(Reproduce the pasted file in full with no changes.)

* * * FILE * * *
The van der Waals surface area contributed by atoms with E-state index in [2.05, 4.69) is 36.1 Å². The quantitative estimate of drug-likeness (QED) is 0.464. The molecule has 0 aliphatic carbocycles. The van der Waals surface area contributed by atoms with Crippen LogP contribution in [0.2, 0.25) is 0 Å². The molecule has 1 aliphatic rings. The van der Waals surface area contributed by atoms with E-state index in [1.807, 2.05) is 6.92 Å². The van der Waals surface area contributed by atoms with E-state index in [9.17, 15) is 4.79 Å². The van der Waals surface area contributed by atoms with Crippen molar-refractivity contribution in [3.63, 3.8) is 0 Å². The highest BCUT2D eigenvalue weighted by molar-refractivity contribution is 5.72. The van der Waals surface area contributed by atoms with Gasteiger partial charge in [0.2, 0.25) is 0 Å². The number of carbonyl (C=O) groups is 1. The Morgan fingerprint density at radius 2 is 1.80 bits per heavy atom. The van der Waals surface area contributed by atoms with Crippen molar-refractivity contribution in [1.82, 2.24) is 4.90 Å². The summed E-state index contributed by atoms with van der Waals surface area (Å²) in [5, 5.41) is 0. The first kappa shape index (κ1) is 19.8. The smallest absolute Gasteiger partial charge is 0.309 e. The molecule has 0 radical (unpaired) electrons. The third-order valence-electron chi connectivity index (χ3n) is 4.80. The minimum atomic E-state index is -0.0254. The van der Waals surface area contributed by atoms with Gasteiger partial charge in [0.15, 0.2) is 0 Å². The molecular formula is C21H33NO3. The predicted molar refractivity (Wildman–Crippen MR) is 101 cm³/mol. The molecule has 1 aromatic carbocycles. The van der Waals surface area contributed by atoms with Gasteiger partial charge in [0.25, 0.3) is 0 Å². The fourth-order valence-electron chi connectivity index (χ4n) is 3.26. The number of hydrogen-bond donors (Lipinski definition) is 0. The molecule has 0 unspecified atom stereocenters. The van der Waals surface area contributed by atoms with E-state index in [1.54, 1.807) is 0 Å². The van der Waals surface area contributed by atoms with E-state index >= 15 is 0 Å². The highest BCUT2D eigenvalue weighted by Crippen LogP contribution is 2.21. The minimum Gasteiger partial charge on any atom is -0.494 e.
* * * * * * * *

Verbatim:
The van der Waals surface area contributed by atoms with E-state index in [2.05, 4.69) is 36.1 Å². The quantitative estimate of drug-likeness (QED) is 0.464. The molecule has 0 aliphatic carbocycles. The van der Waals surface area contributed by atoms with Crippen LogP contribution in [0.2, 0.25) is 0 Å². The molecule has 1 aliphatic rings. The van der Waals surface area contributed by atoms with E-state index in [1.807, 2.05) is 6.92 Å². The van der Waals surface area contributed by atoms with E-state index in [9.17, 15) is 4.79 Å². The van der Waals surface area contributed by atoms with Crippen molar-refractivity contribution in [3.63, 3.8) is 0 Å². The highest BCUT2D eigenvalue weighted by molar-refractivity contribution is 5.72. The van der Waals surface area contributed by atoms with Gasteiger partial charge in [0.2, 0.25) is 0 Å². The number of carbonyl (C=O) groups is 1. The Morgan fingerprint density at radius 2 is 1.80 bits per heavy atom. The van der Waals surface area contributed by atoms with Crippen molar-refractivity contribution in [1.82, 2.24) is 4.90 Å². The summed E-state index contributed by atoms with van der Waals surface area (Å²) in [5, 5.41) is 0. The first kappa shape index (κ1) is 19.8. The smallest absolute Gasteiger partial charge is 0.309 e. The molecule has 0 radical (unpaired) electrons. The third-order valence-electron chi connectivity index (χ3n) is 4.80. The minimum atomic E-state index is -0.0254. The van der Waals surface area contributed by atoms with Gasteiger partial charge in [0.15, 0.2) is 0 Å². The molecular formula is C21H33NO3. The predicted molar refractivity (Wildman–Crippen MR) is 101 cm³/mol. The molecule has 1 aromatic carbocycles. The van der Waals surface area contributed by atoms with Gasteiger partial charge in [0.25, 0.3) is 0 Å². The fourth-order valence-electron chi connectivity index (χ4n) is 3.26. The number of hydrogen-bond donors (Lipinski definition) is 0. The molecule has 0 unspecified atom stereocenters. The van der Waals surface area contributed by atoms with E-state index in [1.54, 1.807) is 0 Å². The van der Waals surface area contributed by atoms with E-state index >= 15 is 0 Å². The highest BCUT2D eigenvalue weighted by Crippen LogP contribution is 2.21. The minimum Gasteiger partial charge on any atom is -0.494 e.